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I have been struggling to prove that if $f$ is integrable on $B$ and $g$ is continuous and strictly increasing on $A$ such that $Img \subset B$, then $f\circ g$ is integrable on $A$.

I know that this is true, for example, in the case when $f$ is integrable on $B=[0,1]$ and $g=x^n$ with $A=[0,1]$, then $f\circ g=f(x^n)$ is integrable on $A$. This is easily shown by Lebesgue criterion for Riemann integrability, because if $f$ is integrable on $[0,1]$, then it is discontinuous on the subset of $[0,1]$ of measure zero. Then since $g:[0,1] \rightarrow [0,1]: x \mapsto x^n$ is continuous bijection, the set of discontinuities of $f \circ g$ has measure zero. So, $f \circ g$ is integrable on $[0,1]$ by Lebesgue criterion again.

Is my argument above for the special case example correct? If yes, can one generalize it somehow?

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    $\begingroup$ The composition of integrable functions is integrable and monotonic functions are integrable. The latter is a consequence of Froda's theorem, which states that a monotonic function has at most countably many discontinuities (and that such a function is integrable is easier to demonstrate than the Lebsgue criterion in full generality). $\endgroup$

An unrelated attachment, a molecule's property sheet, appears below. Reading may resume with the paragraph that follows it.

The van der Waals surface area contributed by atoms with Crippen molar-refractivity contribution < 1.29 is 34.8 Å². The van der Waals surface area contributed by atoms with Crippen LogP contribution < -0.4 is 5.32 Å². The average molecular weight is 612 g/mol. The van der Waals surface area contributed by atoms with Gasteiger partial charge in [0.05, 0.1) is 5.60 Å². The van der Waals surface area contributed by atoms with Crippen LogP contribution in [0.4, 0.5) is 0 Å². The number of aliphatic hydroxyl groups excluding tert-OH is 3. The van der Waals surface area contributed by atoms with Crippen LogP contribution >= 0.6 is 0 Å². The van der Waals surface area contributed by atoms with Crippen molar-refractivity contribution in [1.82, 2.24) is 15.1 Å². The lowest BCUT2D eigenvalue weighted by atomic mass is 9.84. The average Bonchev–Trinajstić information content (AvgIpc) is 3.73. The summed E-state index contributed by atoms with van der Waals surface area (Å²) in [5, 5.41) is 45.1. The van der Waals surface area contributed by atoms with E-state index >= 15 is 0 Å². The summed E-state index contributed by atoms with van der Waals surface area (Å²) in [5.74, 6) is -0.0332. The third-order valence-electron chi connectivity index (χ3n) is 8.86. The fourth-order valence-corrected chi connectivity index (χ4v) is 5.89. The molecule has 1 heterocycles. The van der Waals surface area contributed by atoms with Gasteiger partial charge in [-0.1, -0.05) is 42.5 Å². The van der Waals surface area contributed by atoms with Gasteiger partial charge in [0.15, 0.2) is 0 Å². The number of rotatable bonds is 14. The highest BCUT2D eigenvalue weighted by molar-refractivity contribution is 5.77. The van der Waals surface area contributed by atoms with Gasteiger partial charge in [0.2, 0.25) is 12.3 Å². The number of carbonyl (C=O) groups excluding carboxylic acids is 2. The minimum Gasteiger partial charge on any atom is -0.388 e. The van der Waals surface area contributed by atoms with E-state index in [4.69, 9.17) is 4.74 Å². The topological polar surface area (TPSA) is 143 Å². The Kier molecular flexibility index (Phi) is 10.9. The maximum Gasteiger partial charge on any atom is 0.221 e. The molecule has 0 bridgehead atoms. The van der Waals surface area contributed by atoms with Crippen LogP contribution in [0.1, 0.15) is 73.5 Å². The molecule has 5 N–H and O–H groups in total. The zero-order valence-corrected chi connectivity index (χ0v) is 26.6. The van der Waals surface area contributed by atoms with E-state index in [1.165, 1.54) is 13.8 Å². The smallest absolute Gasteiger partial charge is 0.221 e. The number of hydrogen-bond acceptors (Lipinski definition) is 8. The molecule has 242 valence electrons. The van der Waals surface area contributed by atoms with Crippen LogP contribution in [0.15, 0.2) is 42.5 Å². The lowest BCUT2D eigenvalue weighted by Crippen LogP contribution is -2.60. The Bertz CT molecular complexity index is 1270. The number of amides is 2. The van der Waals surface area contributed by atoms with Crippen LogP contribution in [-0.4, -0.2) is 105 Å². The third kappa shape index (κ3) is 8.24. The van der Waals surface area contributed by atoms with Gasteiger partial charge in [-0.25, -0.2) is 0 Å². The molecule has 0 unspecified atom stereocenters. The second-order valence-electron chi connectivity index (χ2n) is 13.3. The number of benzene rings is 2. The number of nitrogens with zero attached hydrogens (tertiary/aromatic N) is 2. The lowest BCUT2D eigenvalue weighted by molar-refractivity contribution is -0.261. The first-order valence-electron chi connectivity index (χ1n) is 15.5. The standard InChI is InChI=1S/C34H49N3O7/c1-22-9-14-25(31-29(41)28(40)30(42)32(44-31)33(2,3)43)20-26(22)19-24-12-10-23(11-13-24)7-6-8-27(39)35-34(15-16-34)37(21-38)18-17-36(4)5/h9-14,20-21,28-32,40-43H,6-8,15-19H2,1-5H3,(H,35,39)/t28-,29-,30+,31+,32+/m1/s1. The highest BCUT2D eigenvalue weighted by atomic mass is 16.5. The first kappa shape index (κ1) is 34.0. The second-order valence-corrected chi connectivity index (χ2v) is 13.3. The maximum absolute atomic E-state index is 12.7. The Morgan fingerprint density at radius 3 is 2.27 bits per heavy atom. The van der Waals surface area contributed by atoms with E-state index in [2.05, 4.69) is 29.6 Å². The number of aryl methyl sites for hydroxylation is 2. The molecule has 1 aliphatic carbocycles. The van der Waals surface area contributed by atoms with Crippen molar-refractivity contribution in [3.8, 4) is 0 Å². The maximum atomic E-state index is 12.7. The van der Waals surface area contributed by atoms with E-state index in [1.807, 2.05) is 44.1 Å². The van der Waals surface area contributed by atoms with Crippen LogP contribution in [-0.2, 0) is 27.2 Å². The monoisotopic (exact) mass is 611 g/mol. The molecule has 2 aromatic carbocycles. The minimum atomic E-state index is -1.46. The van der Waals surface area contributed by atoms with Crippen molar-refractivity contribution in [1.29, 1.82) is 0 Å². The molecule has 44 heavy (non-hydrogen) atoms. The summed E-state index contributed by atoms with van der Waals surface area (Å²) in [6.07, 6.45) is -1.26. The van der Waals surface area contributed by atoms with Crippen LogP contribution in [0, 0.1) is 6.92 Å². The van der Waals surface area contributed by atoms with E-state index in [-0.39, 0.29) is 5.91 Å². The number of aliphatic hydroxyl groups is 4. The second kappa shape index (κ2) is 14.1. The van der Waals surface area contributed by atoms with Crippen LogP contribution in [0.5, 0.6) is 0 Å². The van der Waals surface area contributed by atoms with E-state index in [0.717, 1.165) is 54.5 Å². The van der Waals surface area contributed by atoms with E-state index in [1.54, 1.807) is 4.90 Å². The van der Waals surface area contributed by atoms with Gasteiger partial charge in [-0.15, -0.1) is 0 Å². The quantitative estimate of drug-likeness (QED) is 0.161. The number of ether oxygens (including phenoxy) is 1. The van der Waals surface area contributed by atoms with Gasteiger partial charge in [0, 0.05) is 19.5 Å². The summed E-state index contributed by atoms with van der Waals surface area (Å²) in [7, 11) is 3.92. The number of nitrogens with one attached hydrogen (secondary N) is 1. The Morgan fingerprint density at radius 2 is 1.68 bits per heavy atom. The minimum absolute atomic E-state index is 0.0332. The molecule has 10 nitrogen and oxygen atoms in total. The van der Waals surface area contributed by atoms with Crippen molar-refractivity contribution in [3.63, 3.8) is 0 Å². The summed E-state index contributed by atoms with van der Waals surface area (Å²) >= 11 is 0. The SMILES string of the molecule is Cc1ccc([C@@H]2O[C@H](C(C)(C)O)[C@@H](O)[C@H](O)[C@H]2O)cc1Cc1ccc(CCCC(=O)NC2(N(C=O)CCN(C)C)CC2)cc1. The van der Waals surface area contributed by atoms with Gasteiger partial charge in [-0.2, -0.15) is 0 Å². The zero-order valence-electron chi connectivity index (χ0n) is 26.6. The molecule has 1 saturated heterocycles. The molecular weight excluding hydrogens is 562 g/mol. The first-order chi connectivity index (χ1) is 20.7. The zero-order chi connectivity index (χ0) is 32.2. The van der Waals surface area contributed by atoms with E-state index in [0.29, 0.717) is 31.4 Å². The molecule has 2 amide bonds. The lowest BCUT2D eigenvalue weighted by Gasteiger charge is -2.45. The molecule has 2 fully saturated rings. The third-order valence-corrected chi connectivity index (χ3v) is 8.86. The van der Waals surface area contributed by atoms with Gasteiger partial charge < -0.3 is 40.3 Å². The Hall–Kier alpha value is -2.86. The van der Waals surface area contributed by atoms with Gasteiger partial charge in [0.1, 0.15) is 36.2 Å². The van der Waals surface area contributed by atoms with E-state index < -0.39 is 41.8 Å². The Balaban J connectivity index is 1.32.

– Thorgott
    May 6, 2019 at 17:22
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    $\begingroup$ The composition of integrable functions is not always integrable. $\endgroup$
    – cmk
    May 6, 2019 at 19:44

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I have been struggling to prove that if $f$ is integrable on $B$ and $g$ is continuous and strictly increasing on $A$ such that $Img \subset B$, then $f\circ g$ is integrable on $A$.

I don't think this is generally true.

Consider this counterexample:

Let $f$ be the characteristic function on the ternary cantor set $C$. Since $C$ is measure 0 and $f$ is continuous at points outside of $C$, $f$ is riemann integrable. Let $g$ be an ambient homeomorphism of $\mathbb{R}$ that carries the fat cantor set $F$ to $C$. We can do this since every cantor space on $\mathbb{R}$ are ambiently homeomorphic. Since $g$ is a continuous bijection on $\mathbb{R}$ (it's a homeomorphism of $\mathbb{R}$ to itself), it must be strictly monotone. However, $f \circ g$ restricted to $[0,1]$ is not riemann integrable since it's discontinuity set is $F$, which is not measure 0 by construction.

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